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Joined: Feb 2000
Posts: 4,729
My uncle drove his 1911 Stanley Steamer up Pikes Peak and back down with only brakes on the rear axle and using the steam engine in reverse to help keep the speed down, your 261 should have no issues climbing the hill.

Joined: Sep 2022
Posts: 23
Thanks for the encouragement! Your work on your '37 is inspiring, to have it that functional, with a 6, but capable and useful as a driver. I read that the suspension is pretty basic, did you add shocks to the front or rear, to help the leaf springs, or do you just really have a keen eye for pot holes?

1940 KC 1/2-ton -- "Eleanor"
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Joined: Jun 2011
Posts: 4,977
Great brakes that are good for one application are required. Control speed with proper gearing. Riding brakes going downhill is a recipe for disaster, that is what all those runaway truck ramps are for. If one does not know what gear to use, start with lower gear ‘til certain have speed under control, then OK to shift up a gear ‘til speed is under control again, etc.


'37 GMC T-18 w/ DD 4-53T, RTO-610, 6231 aux., '95 GMC running gear, full disc brakes, power steering, 22.5 wheels and tires.
'47 GMC 1 ton w/ 302, NP-540, 4wd, full width Blazer front axle.
'54 GMC 630 w/ 503 gasser, 5 speed, ex fire truck, shortened WB 4', install 8' bed.
'55 GMC 370 w/270, 420 4 speed, grain, dump bed truck from ND. Works OK.
Joined: Jul 2000
Posts: 180
The thought that circulates in the antique truck world is that you use the same gear going down a hill as you used to go up it.

For old trucks like mine, I sometimes have to get into first gear for some hills so it's a slow 10mph grind. I'll go a little faster downhill, but I need to keep it slow to preserve the brakes and keep them working.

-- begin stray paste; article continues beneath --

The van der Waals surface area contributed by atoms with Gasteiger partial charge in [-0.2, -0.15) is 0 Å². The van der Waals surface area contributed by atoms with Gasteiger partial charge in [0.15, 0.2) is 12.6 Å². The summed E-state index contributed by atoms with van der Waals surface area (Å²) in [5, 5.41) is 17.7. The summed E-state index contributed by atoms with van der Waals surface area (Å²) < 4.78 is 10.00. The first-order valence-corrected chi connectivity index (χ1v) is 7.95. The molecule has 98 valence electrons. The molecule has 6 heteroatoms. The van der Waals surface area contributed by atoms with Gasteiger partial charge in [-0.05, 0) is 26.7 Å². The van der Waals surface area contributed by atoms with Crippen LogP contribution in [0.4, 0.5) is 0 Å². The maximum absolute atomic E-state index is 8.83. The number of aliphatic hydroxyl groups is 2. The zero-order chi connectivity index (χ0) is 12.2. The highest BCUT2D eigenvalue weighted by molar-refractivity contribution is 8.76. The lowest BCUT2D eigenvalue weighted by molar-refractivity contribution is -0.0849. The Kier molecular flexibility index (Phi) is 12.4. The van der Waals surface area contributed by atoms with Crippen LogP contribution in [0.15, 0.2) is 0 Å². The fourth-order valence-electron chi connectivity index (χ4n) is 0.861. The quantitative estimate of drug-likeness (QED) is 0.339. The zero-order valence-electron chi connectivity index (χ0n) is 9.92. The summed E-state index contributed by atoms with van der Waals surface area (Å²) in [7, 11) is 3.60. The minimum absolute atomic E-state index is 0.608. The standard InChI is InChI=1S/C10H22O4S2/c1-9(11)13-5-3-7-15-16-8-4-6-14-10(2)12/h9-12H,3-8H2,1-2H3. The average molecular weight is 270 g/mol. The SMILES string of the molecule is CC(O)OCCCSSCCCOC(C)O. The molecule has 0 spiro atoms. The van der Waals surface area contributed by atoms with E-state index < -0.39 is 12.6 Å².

For parades, the granny first gear in Lurch's transmission is perfect. I let him idle in first gear and we're keeping pace with the folks that are walking in the parade. ;-)


Dean 'Rustoholic' Meltz
Lurch: 1927 1-Ton Chevy Cattle Truck
Old and ugly is beautiful! -- The Saga []
Lurch's Gallery
Justin: 1928 Chevrolet AB Canopy Express
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Joined: Mar 2007
Posts: 5,162
Leo Offline
When I first put a 261 in my 1953 half ton, the first thing that impressed me was how good it was at climbing big hills. Probably not a big factor, but you will lose 3% power per 1000 feet of elevation.

Joined: May 2006
Posts: 1,250
Leo - does that mean my 1950 suburban won’t make it to 33,000 feet elevation with a 261? I may have to adjust my travel plans now.

Last edited by tom moore; Sun May 14 2023 05:19 PM.
Joined: Jan 2022
Posts: 1,015
Assuming 3% horsepower loss per 1000 feet of elevation change is linear and that your 261 has 170 HP at sea level, it'd still have 62.21802 horsepower if you can find a road that goes to 33,000 feet Tom. But you'd probably have to change carb jets a few times on the way up. wink

'57 GMC 102, Original 347 V8, HydraMatic, 3.08 rear gear, added A/C, disk front brakes, HEI, AFB carb, '98 Honda Black Currant paint. T-boned and totaled 10/13
'52 GMC 152 Stake Bed, Original 228, SM420, added A/C, disk front brakes, '67 Chev 3.55 rear gear. Gets used as a real truck.
Joined: May 2015
Posts: 8,121
Housekeeping (Moderator) Making a Stovebolt Bed & Paint and Body Shop Forums
Originally Posted by Bill Hanlon
...if you can find a road that goes to 33,000 feet Tom..... wink
Anyone planning a Stovebolt Road Trip to the summit of Mt. Everest? grin

Newest Project - 51 Chevy 3100 work truck. Photos []
#2 - '29 Ford pickup restored from the ground up.
First car '29 Ford Special Coupe
Busting rust since the mid-60's
If you're smart enough to take it apart, you darn well better be smart enough to put it back together.
Joined: Apr 2004
Posts: 5,646
Authorized Pest
Originally Posted by klhansen
Anyone planning a Stovebolt Road Trip to the summit of Mt. Everest? grin

We will personally supply a video crew for that one! pix

Peggy M
“After all, tomorrow is another day!”—Margaret Mitchell, Gone with the Wind
Share knowledge and communicate it effectively. ~ Elihu
Joined: May 2001
Posts: 1,890
We had our '51 Deluxe Chevy car with 216 when we lived in Laramie, Wyoming which is at 7200 ft. We took it once to the top of the Snowy Range pass which is just under 11,000 ft. It was gutless but we made it up and back.

There is more about the car in my signature link.

Last edited by Wally / Montana; Sun May 14 2023 11:00 PM.

1948 3/4-Ton 5-Window Flatbed Chevrolet []

31 Years of Daily Driving. With a '61 261, 848 head, Rochester Monojet carb, SM420 4-speed, 4.10 rear, dual reservoir MC, Bendix up front, 235/85R16 tires, 12-volt w/alternator, electric wipers and a modern radio in the glove box.
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